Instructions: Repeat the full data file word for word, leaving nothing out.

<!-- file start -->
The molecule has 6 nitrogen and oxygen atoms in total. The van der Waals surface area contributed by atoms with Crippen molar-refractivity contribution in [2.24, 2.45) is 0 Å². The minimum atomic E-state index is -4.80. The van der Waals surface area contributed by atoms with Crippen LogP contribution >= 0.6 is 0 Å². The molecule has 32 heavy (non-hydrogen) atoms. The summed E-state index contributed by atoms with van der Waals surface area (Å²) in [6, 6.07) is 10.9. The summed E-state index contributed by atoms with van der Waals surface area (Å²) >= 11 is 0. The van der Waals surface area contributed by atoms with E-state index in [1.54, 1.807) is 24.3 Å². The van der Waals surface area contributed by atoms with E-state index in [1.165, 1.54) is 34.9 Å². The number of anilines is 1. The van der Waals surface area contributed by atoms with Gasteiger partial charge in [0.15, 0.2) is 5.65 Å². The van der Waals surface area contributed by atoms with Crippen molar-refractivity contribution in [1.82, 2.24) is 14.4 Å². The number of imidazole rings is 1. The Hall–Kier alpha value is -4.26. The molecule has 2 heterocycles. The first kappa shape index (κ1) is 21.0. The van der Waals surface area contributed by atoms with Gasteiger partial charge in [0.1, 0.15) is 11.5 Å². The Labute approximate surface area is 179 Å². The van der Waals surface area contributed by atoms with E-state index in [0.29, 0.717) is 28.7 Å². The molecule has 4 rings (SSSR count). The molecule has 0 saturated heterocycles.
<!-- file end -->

The molecule has 6 nitrogen and oxygen atoms in total. The van der Waals surface area contributed by atoms with Crippen molar-refractivity contribution in [2.24, 2.45) is 0 Å². The minimum atomic E-state index is -4.80. The van der Waals surface area contributed by atoms with Crippen LogP contribution >= 0.6 is 0 Å². The molecule has 32 heavy (non-hydrogen) atoms. The summed E-state index contributed by atoms with van der Waals surface area (Å²) in [6, 6.07) is 10.9. The summed E-state index contributed by atoms with van der Waals surface area (Å²) >= 11 is 0. The van der Waals surface area contributed by atoms with E-state index in [1.54, 1.807) is 24.3 Å². The van der Waals surface area contributed by atoms with E-state index in [1.165, 1.54) is 34.9 Å². The number of anilines is 1. The van der Waals surface area contributed by atoms with Gasteiger partial charge in [0.15, 0.2) is 5.65 Å². The van der Waals surface area contributed by atoms with Crippen molar-refractivity contribution in [1.82, 2.24) is 14.4 Å². The number of imidazole rings is 1. The Hall–Kier alpha value is -4.26. The molecule has 2 heterocycles. The first kappa shape index (κ1) is 21.0. The van der Waals surface area contributed by atoms with Gasteiger partial charge in [0.1, 0.15) is 11.5 Å². The Labute approximate surface area is 179 Å². The van der Waals surface area contributed by atoms with E-state index in [0.29, 0.717) is 28.7 Å². The molecule has 4 rings (SSSR count). The molecule has 0 saturated heterocycles.